She pushed the service door open farther and took another peek at the sky. The rain had stopped, and she decided that instead of changing back to her runners, she would simply avoid the puddles, walk with care. She left the warmth and safety of the school and took her first tentative steps across the asphalt. So far so good — the basketball courtyard was fairly smooth and puddle-free. But ahead stretched the chain-link fence that separated finished ground from unfinished, and that’s where it was going to get gross.

Under lamplight a new worry sprang on her, more serious than the fear of muddy boots — the sense that she was being followed.

Tasha wasn’t easily frightened. Always aware, always prepared, that was the key to survival. She glanced over her shoulder, then did an about-face and stopped. Over by the school’s main entrance, had something just moved, sliding behind one of the support posts? She sniffed, wrinkled her nose, caught the faintest whiff of burning marijuana.

Just some kids. They hung out under the shelter there, sneaking smokes, craving danger, as kids will do. Even at this time of night and in this horrible weather.

She went on her way, thinking she actually wouldn’t mind a bit of danger herself. Not a huge amount, just enough to give her something to tell Shaun, ’cause sex and food, that’s all he seemed to care about, and not necessarily in that order. Spin up a tale, start a conversation, mix it up a bit. She was already framing the narrative as she reached the gate to the gravel parking lot. She saw it was polka-dotted with puddles, worse than she expected. It wasn’t a big school, not a huge parking area, space enough for maybe fifty cars. Of course there weren’t fifty cars here at this time of night. Just two.


Hers and who else’s?

A long black sedan. Unoccupied. It was parked near the rear entrance that led to the school’s lower level. She had been the only one on the premises, she was quite sure. No office lights burned, no late meetings underway. But a staff member might have left their car, got a ride with somebody. Teachers drank a lot, she’d been told. Maybe someone had decided they’d pick up their wheels in the morning. She gave one more look around before setting foot on the gravel. At the far end of the lot and all along one side was a smudge of forest. A little scary.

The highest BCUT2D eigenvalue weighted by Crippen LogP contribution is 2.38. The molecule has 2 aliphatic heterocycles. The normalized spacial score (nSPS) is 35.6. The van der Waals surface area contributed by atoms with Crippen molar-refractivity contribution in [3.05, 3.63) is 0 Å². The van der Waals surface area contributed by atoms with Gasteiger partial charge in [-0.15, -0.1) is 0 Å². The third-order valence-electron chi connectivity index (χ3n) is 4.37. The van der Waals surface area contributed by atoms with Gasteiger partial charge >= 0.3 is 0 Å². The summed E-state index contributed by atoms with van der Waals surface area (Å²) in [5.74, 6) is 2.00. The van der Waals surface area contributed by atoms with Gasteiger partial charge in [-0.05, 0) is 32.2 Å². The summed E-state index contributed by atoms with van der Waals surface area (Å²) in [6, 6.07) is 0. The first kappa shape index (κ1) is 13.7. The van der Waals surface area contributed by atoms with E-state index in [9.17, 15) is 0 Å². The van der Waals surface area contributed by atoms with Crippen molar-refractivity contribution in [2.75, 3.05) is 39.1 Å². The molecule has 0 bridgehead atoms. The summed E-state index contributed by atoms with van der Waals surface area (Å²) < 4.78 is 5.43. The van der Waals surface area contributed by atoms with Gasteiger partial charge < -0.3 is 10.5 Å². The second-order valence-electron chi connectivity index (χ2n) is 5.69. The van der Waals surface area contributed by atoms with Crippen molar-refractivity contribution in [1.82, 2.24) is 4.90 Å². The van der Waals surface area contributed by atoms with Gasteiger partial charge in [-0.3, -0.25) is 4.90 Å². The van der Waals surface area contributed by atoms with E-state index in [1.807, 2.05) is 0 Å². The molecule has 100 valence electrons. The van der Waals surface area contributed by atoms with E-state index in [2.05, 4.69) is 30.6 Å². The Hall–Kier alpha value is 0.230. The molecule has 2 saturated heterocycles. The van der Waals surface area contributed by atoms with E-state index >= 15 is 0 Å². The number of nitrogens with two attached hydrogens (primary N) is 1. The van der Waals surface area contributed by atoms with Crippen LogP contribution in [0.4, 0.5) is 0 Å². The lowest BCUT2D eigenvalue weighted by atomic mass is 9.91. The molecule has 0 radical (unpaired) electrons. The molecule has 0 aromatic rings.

Careful what you wish for.

She had her keys in hand, in readiness to beep open the doors, and thought about her best friend’s self-defence tip. Hold your keys like this, pointy ends out, not a bad set of brass knuckles in a pinch. Second line of defence of course was the Toyota’s alarm button, which she sometimes set off by mistake, making herself and everyone around her jump.

This creepy guy was following me, her exciting story would go. I had to outrun him. Barely made it to my car. Luckily I set my key alarm going and he ran off.

Silly to spook herself like this. She was now moving forward, stop and go, tippy-toeing around bodies of mud-grey water. Heavy winter rains had flooded the lot and the puddles spread out, broad and gleaming. Behind her the chain-link gave a metallic shiver. She could hear traffic. She could see the lights of houses in the distance. A far cry from solitude, but in a way she might as well be on Mars.

The school entranceway looked so distant now. Nobody creeping or crawling about. She laughed aloud at her own tall tale of danger, faced her car once more and stopped. She peered through the darkness, not believing her eyes. Only a stone’s throw away now she saw the front right tire was flat. Flat as a pancake.

“Oh, for fuck’s sake,” she cried.

“Hey, what’s up?” somebody called out.

She whirled. A twitch of her fingers set off the fob alarm and the car’s horn went mad, onn-onn-onn. She yanked the keys from her pocket and pressed the red button. Silence, except the soft whish of the wind playing around her ears.

“Sorry,” she said. The pounding of her heart slowed, and she smiled at the man. He hadn’t been inside the black car, so must have come up from behind her. If he’d been a stranger she’d be busy forming her brass knuckles. But she recognized him. He was a nice guy. They had exchanged friendly hellos in the halls.

She snugged her coat around her tighter, hugged her handbag. The wind was awful, trying to knock her sideways. Her neck felt cold and vulnerable. She beeped open her car to grab a scarf off the passenger seat. Slammed the door shut and said,“Whatcha doing here this time of night?”

“Had to pick up something. Papers. You know.”

He must have arrived as she left, dashed in, grabbed the docket he held under his arm.

He wasn’t as tall as Shaun. Older than Shaun, more serious. Not bad looking. She’d seen him in the halls. What did he teach? Something interesting, like science or social studies, she’d bet. Was he single?

She focused on the flat tire. He followed the direction of her stare and pulled a clownish face of horror. Just being funny. Kind of corny, but it made her laugh.

Laughing felt good. She always laughed at Shaun’s jokes, but sometimes it took effort.

She wondered if this teacher’s life was as humdrum as hers, that a flat tire late at night was the most excitement he’d had in a while. Maybe this chance encounter would lead to a conversation, then to friendship, then to something valuable.

Unlikely, but things like that did happen, didn’t they?

“So,” he said, done being funny.“Sabotage, or bad luck?”

“I’m guessing sabotage. I know who did it, too. And I bet I know why.”

He raised his brows at that.“No kidding? Tell me all about it. But first let’s get going on this flat of yours. Got a spare?”